Burt and Betty seem to be in an enviable position work-wise – she is a self-employed yoga teacher, while he earns a six-figure salary in education.
Yet they can hardly wait to throw off the shackles. He’s thinking of changing jobs, casting his teacher’s pension to the wind. She wants to close up shop by the time she is 55.
Betty is 47, Burt is 49. They have two children, 15 and 17.
Their goals: to retire sooner rather than later, and to help the children pay for their schooling. Short-term, they need a new car and some work done on their house in suburban Toronto. Longer term, they wonder whether they can make the desired changes and still maintain the same lifestyle. They like to travel with the children and pay for it using their Air Miles reward miles.
On top of his salary, Burt brings in a little extra money consulting, which could lead to a new job. But the salary and benefits are unknown. Burt’s current pension and benefits would be “impossible to replicate with a non-governmental employer,” Betty writes in an e-mail. Would it be “financially disastrous” if he quit his job? she asks.
Betty likes her work, but is finding it increasingly taxing physically. “If I quit at 55, before the mortgage is paid out, can we afford our present lifestyle?” she wonders.
We asked Ian Black, a fee-only financial planner at Macdonald Shymko & Co. Ltd. in Vancouver, to look at Burt and Betty’s situation.
What the expert says
Until Burt determines what the salary and benefits of a new job would be, making meaningful financial forecasts based on a change in jobs is difficult at best, Mr. Black says. He assumes Burt stays in his current position.
Burt and Betty have about $1,500 a month in unattached savings (after pension and RRSP contributions), some of which could be directed toward the mortgage, Mr. Black says. Burt brings in another $600 to $700 a month freelancing, which the planner does not include in his analysis. He sees it as a “cushion.”
By the time Betty is 55, the mortgage balance will be down to $47,000 from $210,760 now. If they made extra lump-sum payments of $5,000 a year, or increased their weekly payments by $100, they could have the mortgage paid off in eight years, Mr. Black says. They should pay off their $18,000 credit line first because the interest rate is higher.
As for the children’s education, it “seems to be well under control,” the planner says. Both have registered education savings plans and some money in trust.
In preparing his retirement forecast, Mr. Black assumes Betty quits at age 55 and Burt at age 60. Their retirement spending goal is $70,000 a year after tax. Both will get Old Age Security benefits and an estimated 85 per cent of full Canada Pension Plan benefits. Their savings capacity is estimated to be $1,900 a month or $22,800 a year ($1,500 a month surplus plus $400 RRSP contribution).
They can achieve their goal if they continue in their current jobs until they retire, Mr. Black concludes. Thanks mainly to Burt’s pension, their estimated retirement cash flow will be $76,700 a year before tax. Income in Burt’s first full year of retirement will come from his pension, his Canada Pension Plan benefits, their non-registered savings and if necessary, Betty’s RRSP. Federal income-splitting rules will lower their average tax rate to about 11 per cent.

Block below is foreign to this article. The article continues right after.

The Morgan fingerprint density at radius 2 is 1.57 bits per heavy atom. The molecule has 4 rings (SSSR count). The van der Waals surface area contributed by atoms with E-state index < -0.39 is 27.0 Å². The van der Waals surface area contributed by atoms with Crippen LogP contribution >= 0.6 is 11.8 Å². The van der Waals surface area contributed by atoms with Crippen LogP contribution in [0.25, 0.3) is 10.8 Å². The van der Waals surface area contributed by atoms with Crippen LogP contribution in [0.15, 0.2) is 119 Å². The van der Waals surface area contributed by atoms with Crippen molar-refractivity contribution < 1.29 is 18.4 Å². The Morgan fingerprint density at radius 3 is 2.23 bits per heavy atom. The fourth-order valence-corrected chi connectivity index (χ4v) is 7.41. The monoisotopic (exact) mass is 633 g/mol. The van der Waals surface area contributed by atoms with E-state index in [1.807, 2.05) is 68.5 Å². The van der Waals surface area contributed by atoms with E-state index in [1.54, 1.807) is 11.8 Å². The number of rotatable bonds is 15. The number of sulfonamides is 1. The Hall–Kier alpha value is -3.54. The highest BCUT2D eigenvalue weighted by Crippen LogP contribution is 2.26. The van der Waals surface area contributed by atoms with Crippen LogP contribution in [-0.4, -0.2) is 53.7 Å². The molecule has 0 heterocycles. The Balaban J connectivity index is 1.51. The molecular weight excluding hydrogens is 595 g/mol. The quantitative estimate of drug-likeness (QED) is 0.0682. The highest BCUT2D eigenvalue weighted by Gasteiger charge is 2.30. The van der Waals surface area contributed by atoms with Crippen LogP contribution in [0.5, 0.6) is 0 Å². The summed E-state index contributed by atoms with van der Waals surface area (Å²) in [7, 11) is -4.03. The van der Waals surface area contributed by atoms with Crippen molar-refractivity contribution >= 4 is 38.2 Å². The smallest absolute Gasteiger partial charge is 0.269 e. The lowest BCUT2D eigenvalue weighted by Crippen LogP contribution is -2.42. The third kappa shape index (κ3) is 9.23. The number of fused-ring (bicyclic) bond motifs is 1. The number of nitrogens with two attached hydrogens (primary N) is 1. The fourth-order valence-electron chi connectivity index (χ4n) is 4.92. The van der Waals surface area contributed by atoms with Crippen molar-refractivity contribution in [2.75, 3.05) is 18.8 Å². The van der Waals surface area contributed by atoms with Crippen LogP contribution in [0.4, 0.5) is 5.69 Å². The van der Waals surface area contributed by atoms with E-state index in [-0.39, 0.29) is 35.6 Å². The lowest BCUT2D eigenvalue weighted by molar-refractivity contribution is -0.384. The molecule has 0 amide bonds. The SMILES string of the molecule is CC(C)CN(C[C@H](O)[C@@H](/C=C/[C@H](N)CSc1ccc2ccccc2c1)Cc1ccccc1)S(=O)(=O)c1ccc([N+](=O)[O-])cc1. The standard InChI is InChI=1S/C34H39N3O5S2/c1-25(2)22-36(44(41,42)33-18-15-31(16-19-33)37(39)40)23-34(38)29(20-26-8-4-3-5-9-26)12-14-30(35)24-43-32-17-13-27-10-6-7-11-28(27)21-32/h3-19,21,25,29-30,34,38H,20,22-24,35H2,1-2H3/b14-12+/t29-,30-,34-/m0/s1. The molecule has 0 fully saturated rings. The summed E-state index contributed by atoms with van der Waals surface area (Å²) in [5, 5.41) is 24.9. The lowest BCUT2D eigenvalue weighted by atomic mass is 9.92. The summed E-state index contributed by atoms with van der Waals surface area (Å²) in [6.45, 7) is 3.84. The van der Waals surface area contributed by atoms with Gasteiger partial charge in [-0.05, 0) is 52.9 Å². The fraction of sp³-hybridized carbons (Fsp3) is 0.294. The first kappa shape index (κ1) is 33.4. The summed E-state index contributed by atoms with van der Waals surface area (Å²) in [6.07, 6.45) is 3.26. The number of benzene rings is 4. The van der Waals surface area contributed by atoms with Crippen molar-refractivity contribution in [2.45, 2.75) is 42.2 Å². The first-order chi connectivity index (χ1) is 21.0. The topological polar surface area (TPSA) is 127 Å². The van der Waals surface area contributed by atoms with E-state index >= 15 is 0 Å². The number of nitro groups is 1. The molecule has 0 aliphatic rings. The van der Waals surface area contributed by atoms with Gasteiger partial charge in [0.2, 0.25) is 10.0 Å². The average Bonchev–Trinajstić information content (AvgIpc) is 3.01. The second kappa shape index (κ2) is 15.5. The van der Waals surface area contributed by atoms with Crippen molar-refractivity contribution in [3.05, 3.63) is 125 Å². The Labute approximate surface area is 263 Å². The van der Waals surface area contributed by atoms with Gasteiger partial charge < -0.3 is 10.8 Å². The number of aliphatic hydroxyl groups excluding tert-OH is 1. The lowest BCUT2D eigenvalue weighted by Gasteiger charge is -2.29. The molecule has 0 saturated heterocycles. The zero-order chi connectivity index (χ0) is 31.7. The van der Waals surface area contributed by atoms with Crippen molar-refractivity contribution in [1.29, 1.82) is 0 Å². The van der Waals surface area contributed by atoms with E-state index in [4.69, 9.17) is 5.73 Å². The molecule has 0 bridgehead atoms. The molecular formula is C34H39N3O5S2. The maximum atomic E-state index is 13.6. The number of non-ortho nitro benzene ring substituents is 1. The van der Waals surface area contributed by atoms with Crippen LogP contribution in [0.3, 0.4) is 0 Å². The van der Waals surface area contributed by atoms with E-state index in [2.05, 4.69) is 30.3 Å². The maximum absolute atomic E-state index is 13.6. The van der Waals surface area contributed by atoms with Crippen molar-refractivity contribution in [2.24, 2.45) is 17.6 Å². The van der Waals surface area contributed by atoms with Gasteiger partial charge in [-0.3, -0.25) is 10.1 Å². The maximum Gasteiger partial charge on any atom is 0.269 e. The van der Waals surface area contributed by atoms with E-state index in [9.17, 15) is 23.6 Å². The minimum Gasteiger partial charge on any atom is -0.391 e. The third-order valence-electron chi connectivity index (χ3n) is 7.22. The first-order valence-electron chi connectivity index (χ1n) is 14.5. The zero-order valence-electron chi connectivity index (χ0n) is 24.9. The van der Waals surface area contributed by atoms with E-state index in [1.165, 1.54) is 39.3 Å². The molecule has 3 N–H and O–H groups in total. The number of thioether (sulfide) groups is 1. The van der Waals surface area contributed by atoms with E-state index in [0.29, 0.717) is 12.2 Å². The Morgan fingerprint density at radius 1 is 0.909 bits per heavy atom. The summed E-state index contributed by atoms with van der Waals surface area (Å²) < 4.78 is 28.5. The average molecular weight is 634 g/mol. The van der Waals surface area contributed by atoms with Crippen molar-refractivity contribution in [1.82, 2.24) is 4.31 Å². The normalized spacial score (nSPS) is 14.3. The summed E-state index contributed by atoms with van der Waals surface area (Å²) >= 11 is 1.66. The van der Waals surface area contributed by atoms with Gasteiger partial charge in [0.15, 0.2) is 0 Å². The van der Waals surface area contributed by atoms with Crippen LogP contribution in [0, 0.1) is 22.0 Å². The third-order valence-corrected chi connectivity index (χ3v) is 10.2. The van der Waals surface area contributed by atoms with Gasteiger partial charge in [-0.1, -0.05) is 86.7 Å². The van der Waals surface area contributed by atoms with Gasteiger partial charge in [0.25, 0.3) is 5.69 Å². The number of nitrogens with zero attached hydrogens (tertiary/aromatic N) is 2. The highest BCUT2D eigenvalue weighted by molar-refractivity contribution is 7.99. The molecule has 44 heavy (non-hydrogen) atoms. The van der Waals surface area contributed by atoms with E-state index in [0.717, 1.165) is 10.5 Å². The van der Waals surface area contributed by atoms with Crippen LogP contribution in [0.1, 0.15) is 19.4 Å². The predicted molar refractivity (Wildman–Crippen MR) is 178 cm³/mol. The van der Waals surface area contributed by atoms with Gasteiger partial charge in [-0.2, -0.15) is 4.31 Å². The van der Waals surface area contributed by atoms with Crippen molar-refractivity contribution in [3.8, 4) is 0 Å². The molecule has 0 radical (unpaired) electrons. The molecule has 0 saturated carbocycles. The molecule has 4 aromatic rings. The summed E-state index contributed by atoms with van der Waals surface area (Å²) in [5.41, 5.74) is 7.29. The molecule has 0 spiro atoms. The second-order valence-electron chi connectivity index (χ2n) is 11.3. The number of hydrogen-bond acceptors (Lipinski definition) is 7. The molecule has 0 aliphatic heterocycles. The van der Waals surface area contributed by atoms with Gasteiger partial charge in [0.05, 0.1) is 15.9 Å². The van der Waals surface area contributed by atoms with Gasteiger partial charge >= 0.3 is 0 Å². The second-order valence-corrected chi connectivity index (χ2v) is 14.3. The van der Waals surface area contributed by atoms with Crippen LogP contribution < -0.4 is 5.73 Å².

If they added Burt’s “cushion” income to their savings, their retirement cash flow would be even higher. “With an additional savings capacity of $6,000 a year, annual income could increase to $79,700 pretax,” Mr. Black says. Betty and Burt should keep some liquid funds for emergencies or some room available on their line of credit to use if needed.
On the investment front, the couple need to watch costs carefully on their mutual funds and exchange-traded funds, the planner says. They should draw up an investment plan outlining how much of their savings will be invested in each asset class and stick to it, he adds. “Don’t get distracted by the noise in the media.”
He suggests they diversify across asset classes “at all times” – cash, fixed income, real estate investment trusts and Canadian, U.S. and international stocks or stock funds.
The people: Burt, 49, Betty, 47, and their two children.
The problem: Can Betty hang up her hat at age 55 without compromising their lifestyle? Can Burt change careers?
The plan: Make extra payments to the mortgage to pay it off in eight years. Burt continues in his current job, with its good pension and benefits, until he is 60, while Betty retires at age 55 (when Burt is 57).
The payoff: Financial security and no drop in lifestyle, thanks mainly to Burt’s defined benefit pension plan.
Monthly net income (variable): $11,230
Assets: Residence $800,000; RRSP $103,000; estimated present value of his DB pension plan $690,000; children’s RESPs $107,000; children’s trust funds $42,000; other $6,170. Total $1.75-million
Monthly disbursements: Mortgage $1,970; property tax $460; water, sewer $400; home insurance $130; hydro, heating $400; maintenance, garden $250; transportation $650; groceries $1,800; clothing, dry cleaning $230; line of credit $500; gifts, charitable $150; personal discretionary (grooming, club memberships, dining, entertainment) $430; four cellphones $270; cable, Internet, telephone $160; RRSP $400; professional association $115; group benefits $185; pension plan contributions $1,200. Total: $9,700. Unattached savings $1,530
Liabilities: Mortgage $210,760 at 2.6 per cent; line of credit $18,000 at 3.5 per cent. Total: $228,760
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